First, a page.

The net effect is that the definition of “discrimination” becomes increasingly subjective – i.e. if the person who alleges discrimination says they feel prejudiced, or that their feelings have been hurt, then that is enough to establish discrimination. The fact that the person, church or religious institution against whom the complaint is made, had no intention whatsoever to discriminate against the person (in their speech or action), and did not treat them differently because of their sex, gender, sexual orientation, religion or for whatever reason they allege, makes absolutely no difference. In fact, the Amendment Bill specifically says that intention is completely irrelevant.
An example of this in practice would be an usher on door duty on a Sunday who accidentally overlooks the couple who is standing in front of the queue to enter the building and helps the couple behind them to their seats first. If the couple in front of the queue happened to be part of the LGBT+ community, they could allege that they feel prejudiced, or that their human dignity was undermined, because they were not the first to be shown to their seats. They would be able to lodge an unfair discrimination claim against both the usher and the church – even if their sexual orientation had nothing to do with the matter and there was no intention to discriminate!
This is potentially very dangerous because it effectively imposes strict liability. In other words, it is not necessary to prove that a person or organisation was at fault (either because they acted with intent, or negligently) before they will be found guilty of “discrimination”. This proposed “no fault” liability is at odds with the general principle in our law that people should only be held liable for harm which they caused through their own fault and is more reminiscent of the type of liability that was imposed on people during the Apartheid years!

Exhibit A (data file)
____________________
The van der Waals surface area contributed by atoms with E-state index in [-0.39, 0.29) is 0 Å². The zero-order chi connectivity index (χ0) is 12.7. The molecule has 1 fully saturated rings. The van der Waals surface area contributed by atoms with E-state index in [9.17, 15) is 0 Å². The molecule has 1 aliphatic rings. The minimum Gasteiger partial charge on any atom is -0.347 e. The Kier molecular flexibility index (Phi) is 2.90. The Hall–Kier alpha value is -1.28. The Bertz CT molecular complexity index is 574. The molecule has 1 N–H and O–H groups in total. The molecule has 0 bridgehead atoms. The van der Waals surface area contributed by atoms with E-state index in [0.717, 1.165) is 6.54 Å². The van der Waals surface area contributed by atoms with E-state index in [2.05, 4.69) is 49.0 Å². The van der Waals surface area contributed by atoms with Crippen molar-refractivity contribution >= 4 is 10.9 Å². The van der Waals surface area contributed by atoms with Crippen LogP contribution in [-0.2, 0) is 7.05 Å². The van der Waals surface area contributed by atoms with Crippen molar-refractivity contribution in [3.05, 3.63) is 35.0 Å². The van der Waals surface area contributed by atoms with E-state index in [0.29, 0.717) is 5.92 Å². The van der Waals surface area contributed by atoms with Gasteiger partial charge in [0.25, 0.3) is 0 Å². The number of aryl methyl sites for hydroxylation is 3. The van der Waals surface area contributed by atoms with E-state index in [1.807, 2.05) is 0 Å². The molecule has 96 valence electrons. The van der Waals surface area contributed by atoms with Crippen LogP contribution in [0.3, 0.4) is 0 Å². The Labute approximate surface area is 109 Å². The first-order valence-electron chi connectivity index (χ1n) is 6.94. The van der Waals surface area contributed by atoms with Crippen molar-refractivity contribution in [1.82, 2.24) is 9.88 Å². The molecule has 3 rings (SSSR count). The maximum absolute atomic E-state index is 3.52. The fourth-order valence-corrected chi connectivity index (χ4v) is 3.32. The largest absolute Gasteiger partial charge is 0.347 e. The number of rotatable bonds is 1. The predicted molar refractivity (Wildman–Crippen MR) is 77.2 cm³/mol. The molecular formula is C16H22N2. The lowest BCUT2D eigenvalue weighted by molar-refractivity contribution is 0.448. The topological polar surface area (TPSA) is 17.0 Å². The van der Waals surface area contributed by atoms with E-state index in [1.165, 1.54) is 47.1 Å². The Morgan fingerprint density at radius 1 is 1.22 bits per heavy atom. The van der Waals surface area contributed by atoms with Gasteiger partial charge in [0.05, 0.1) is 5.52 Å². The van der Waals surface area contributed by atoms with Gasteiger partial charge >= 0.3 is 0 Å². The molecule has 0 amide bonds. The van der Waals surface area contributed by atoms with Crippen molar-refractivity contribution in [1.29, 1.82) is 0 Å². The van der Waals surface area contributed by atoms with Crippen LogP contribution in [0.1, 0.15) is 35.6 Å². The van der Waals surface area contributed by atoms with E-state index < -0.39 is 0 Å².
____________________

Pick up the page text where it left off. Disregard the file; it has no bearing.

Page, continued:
Ultimately, the Amendment Bill removes any possible legal defence to an allegation of discriminatory speech or action. And once “discrimination” has been established, the only way to escape liability is to show that, even though discrimination took place, the discrimination was nonetheless for a fair reason in law (sections 13 and 14 of the existing Act).
It is also important to note, as various cases have already shown, a defence based on one’s religious convictions and beliefs is not easy to prove and will be even more difficult if the Amendment Bill is passed into law.
So, for example, in the case of Strydom v NG Gemeente Moreleta Park (2005), the Court found that the church’s termination of a music teacher’s contract on grounds of his homosexual orientation amounted to unfair discrimination, and ordered the church to pay him R75,000 in damages for the impairment of dignity and emotional and psychological earnings. The fact that the church’s belief was that marriage can only validly exist between one man and one woman, and that it was a requirement for persons in the church’s leadership to support church doctrine, did not make the discrimination “fair” – in this instance particularly because the church could not prove that the complainant was in a position of spiritual leadership, or was employed to teach any Christian doctrine.
Call to action:
Clearly, this Bill has radical implications for our religious rights in South Africa and we must oppose it. FOR SA therefore calls upon every individual and every denomination, church and other faith organisation, to make your voices heard on this Bill by making a submission to the Department of Justice before Friday, 30 June 2021. (Although the deadline for submissions on the Bill was on 12 May 2021 already, the Department has indicated to FOR SA that it would accept submissions until 30 June 2021).
For more articles like this that explain what the PEPUDA Amendment Bill is about, and why it is such a major threat to religious freedom, visit our website at forsa.org.za or follow us on Facebook at “Freedom of Religion SA”.
Please like and share this article far and wide so we can push back against this unnecessary and unconstitutional government overreach into our lives!